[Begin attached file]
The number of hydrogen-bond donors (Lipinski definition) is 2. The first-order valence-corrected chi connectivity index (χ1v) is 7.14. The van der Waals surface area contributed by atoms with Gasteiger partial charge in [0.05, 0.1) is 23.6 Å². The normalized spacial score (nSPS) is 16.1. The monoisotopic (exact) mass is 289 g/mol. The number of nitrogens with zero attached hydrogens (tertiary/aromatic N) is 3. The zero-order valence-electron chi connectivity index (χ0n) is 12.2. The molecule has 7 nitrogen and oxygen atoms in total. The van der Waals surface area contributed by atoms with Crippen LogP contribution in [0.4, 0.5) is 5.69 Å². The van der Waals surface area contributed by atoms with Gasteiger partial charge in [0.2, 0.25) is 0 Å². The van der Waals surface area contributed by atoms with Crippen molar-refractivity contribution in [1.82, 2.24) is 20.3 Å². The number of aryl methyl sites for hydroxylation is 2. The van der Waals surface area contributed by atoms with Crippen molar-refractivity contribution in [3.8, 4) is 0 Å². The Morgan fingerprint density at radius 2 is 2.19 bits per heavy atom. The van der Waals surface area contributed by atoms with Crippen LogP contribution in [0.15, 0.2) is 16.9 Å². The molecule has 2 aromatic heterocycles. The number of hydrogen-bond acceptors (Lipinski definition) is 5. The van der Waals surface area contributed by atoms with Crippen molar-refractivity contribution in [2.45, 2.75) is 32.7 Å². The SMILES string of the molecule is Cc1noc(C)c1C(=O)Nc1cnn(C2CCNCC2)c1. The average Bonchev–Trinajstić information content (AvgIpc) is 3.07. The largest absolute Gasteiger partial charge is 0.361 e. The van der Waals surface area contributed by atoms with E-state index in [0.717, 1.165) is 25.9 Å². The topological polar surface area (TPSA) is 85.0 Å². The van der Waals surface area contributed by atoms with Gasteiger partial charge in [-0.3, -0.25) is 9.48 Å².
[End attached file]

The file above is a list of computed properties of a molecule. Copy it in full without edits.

The number of hydrogen-bond donors (Lipinski definition) is 2. The first-order valence-corrected chi connectivity index (χ1v) is 7.14. The van der Waals surface area contributed by atoms with Gasteiger partial charge in [0.05, 0.1) is 23.6 Å². The normalized spacial score (nSPS) is 16.1. The monoisotopic (exact) mass is 289 g/mol. The number of nitrogens with zero attached hydrogens (tertiary/aromatic N) is 3. The zero-order valence-electron chi connectivity index (χ0n) is 12.2. The molecule has 7 nitrogen and oxygen atoms in total. The van der Waals surface area contributed by atoms with Crippen LogP contribution in [0.4, 0.5) is 5.69 Å². The van der Waals surface area contributed by atoms with Gasteiger partial charge in [0.2, 0.25) is 0 Å². The van der Waals surface area contributed by atoms with Crippen molar-refractivity contribution in [1.82, 2.24) is 20.3 Å². The number of aryl methyl sites for hydroxylation is 2. The van der Waals surface area contributed by atoms with Crippen molar-refractivity contribution in [3.8, 4) is 0 Å². The Morgan fingerprint density at radius 2 is 2.19 bits per heavy atom. The van der Waals surface area contributed by atoms with Crippen LogP contribution in [0.15, 0.2) is 16.9 Å². The molecule has 2 aromatic heterocycles. The number of hydrogen-bond acceptors (Lipinski definition) is 5. The van der Waals surface area contributed by atoms with Crippen molar-refractivity contribution in [2.45, 2.75) is 32.7 Å². The SMILES string of the molecule is Cc1noc(C)c1C(=O)Nc1cnn(C2CCNCC2)c1. The average Bonchev–Trinajstić information content (AvgIpc) is 3.07. The largest absolute Gasteiger partial charge is 0.361 e. The van der Waals surface area contributed by atoms with E-state index in [0.717, 1.165) is 25.9 Å². The topological polar surface area (TPSA) is 85.0 Å². The van der Waals surface area contributed by atoms with Gasteiger partial charge in [-0.3, -0.25) is 9.48 Å².